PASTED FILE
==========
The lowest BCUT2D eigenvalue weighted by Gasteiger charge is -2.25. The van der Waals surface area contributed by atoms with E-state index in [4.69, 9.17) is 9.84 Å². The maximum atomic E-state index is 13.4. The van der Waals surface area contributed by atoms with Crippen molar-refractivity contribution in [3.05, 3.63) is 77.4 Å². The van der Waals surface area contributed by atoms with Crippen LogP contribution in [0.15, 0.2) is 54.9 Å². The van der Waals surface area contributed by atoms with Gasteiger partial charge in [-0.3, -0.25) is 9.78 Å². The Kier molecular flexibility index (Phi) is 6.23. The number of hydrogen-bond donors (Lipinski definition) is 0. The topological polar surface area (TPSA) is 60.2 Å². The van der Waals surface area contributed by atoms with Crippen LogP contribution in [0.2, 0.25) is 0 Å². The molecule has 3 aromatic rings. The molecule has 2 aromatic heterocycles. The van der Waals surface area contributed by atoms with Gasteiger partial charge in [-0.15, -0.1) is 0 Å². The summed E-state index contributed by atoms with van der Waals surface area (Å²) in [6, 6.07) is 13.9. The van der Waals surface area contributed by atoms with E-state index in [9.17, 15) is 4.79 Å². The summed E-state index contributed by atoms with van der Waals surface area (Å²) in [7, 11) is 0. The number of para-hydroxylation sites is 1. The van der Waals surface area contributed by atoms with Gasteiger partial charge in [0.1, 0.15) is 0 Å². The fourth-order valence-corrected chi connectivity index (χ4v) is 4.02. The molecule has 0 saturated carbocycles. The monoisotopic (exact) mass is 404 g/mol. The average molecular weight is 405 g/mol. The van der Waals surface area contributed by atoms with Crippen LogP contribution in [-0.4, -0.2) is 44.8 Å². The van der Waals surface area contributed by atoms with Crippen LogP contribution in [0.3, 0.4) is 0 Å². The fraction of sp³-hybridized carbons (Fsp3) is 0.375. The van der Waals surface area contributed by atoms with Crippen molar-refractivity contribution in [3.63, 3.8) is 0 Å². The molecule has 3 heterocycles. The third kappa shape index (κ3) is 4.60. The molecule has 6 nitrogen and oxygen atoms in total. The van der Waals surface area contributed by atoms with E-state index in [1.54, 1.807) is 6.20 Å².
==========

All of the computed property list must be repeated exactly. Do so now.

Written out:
The lowest BCUT2D eigenvalue weighted by Gasteiger charge is -2.25. The van der Waals surface area contributed by atoms with E-state index in [4.69, 9.17) is 9.84 Å². The maximum atomic E-state index is 13.4. The van der Waals surface area contributed by atoms with Crippen molar-refractivity contribution in [3.05, 3.63) is 77.4 Å². The van der Waals surface area contributed by atoms with Crippen LogP contribution in [0.15, 0.2) is 54.9 Å². The van der Waals surface area contributed by atoms with Gasteiger partial charge in [-0.3, -0.25) is 9.78 Å². The Kier molecular flexibility index (Phi) is 6.23. The number of hydrogen-bond donors (Lipinski definition) is 0. The topological polar surface area (TPSA) is 60.2 Å². The van der Waals surface area contributed by atoms with Crippen LogP contribution in [0.2, 0.25) is 0 Å². The molecule has 3 aromatic rings. The molecule has 2 aromatic heterocycles. The van der Waals surface area contributed by atoms with Gasteiger partial charge in [-0.15, -0.1) is 0 Å². The summed E-state index contributed by atoms with van der Waals surface area (Å²) in [6, 6.07) is 13.9. The van der Waals surface area contributed by atoms with E-state index in [9.17, 15) is 4.79 Å². The summed E-state index contributed by atoms with van der Waals surface area (Å²) in [7, 11) is 0. The number of para-hydroxylation sites is 1. The van der Waals surface area contributed by atoms with Gasteiger partial charge in [0.1, 0.15) is 0 Å². The fourth-order valence-corrected chi connectivity index (χ4v) is 4.02. The molecule has 0 saturated carbocycles. The monoisotopic (exact) mass is 404 g/mol. The average molecular weight is 405 g/mol. The van der Waals surface area contributed by atoms with Crippen LogP contribution in [-0.4, -0.2) is 44.8 Å². The van der Waals surface area contributed by atoms with Crippen LogP contribution in [0.3, 0.4) is 0 Å². The fraction of sp³-hybridized carbons (Fsp3) is 0.375. The van der Waals surface area contributed by atoms with Crippen molar-refractivity contribution in [3.63, 3.8) is 0 Å². The molecule has 3 heterocycles. The third kappa shape index (κ3) is 4.60. The molecule has 6 nitrogen and oxygen atoms in total. The van der Waals surface area contributed by atoms with E-state index in [1.54, 1.807) is 6.20 Å².